When I choose to purchase a book, it is because I connect with it in some way, and often for reasons that I can’t quite explain early on. Put simply, the magic is in the writing, and I’m captivated. I’ve read a lot of books on the craft of writing, and while some remain classic bibles and helpful tomes, I’ve learned to avoid the formulaic drones from the ‘experts’. You know the ones – telling us how to ‘DO IT’ but actually, ‘DOING’ fuck all themselves. [Other than keep flogging the ‘how to’!]
Now and again, I discover a book that gives me that warm, fuzzy feeling, like I’ve made a new friend. A frisson of connection that makes me look forward to getting back there, spending more time there, all cosied up between the pages as sentence upon sentence layer up to enlighten and soothe my senses. Opening up new ideas to me while also affirming what I know, what I feel, and articulating it in language that appeals to me; in language that matters to me.
Bird by bird, some instructions on writing and life by Anne Lamott is one such book. It’s funny, it’s helpful, it’s a kick in the arse and it is honest – probably the most important quality of all. As a self-confessed perfectionist, I balked, squirmed but ultimately laughed out loud at the following passage…
“Perfectionism is the voice of the oppressor, the enemy of the people. It will keep you cramped and insane your whole life, and it is the main obstacle between you and your shitty first draft. I think perfectionism is based on the obsessive belief that if you run carefully enough, hitting each stepping-stone just right, you won’t have to die. The truth is that you will die anyway and that a lot of people who aren’t even looking at their feet are going to do a whole lot better than you, and have a lot more fun while they’re doing it.”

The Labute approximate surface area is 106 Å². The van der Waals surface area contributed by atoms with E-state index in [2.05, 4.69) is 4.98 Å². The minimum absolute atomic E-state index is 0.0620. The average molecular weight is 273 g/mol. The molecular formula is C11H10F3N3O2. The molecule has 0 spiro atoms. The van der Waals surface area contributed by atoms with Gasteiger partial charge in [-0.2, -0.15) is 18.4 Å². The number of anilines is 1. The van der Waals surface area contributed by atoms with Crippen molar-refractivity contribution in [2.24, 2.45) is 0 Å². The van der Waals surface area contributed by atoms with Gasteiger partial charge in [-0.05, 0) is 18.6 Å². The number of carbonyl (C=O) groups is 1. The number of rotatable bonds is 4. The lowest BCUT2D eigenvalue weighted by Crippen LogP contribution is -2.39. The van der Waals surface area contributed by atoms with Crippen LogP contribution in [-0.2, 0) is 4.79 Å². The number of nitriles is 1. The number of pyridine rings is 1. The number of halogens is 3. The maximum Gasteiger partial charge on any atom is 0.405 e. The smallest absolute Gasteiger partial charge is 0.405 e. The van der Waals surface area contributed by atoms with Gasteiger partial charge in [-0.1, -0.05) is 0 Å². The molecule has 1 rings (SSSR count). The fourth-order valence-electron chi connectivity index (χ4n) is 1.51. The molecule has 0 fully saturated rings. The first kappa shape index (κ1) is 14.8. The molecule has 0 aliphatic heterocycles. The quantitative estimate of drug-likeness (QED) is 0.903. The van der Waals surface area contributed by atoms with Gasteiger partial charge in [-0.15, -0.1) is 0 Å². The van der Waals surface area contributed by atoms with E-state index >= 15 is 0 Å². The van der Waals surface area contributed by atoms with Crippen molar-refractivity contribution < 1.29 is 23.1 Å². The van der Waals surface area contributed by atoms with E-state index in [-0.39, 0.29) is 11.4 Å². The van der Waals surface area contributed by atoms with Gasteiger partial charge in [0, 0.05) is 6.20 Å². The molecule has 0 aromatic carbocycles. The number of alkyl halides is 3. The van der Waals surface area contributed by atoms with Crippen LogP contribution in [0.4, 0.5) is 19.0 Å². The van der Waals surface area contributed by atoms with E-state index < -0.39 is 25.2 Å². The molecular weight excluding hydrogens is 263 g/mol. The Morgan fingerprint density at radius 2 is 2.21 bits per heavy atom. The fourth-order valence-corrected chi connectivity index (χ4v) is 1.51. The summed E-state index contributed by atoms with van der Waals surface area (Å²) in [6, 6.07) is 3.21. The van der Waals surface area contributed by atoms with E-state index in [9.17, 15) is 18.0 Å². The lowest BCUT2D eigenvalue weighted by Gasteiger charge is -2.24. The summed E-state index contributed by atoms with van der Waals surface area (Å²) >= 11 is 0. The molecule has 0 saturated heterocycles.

And hallelujah to this brilliant insight!
“The other voices are banshees and drunken monkeys. They are the voices of anxiety, judgement, doom, guilt. Also, there is hypochondria. There may be a Nurse Ratched-like listing of things that must be done right this moment: foods that must come out of the freezer, appointments that must be canceled or made, hairs that must be tweezed. But you hold an imaginary gun to your head and make yourself stay at the desk. There is a vague pain at the base of your neck. It crosses your mind that you may have meningitis. Then the phone rings and you look up at the ceiling with fury, summon every ounce of noblesse oblige, and answer the call politely, with maybe just the merest hint of irritation. The caller asks if you’re working, and you say yeah, because you are.”
Whether you are just starting out, or like me, have been scribbling away for years, you are bound to get something meaningful from this book. So do yourself a favour – don’t pass it by, and of course, it will be all the easier to spot if you quit looking at your feet!
Bird by Bird : some instructions on writing and life / Anne Lamott. Anchor Books. A division of Random House, Inc. New York. 1995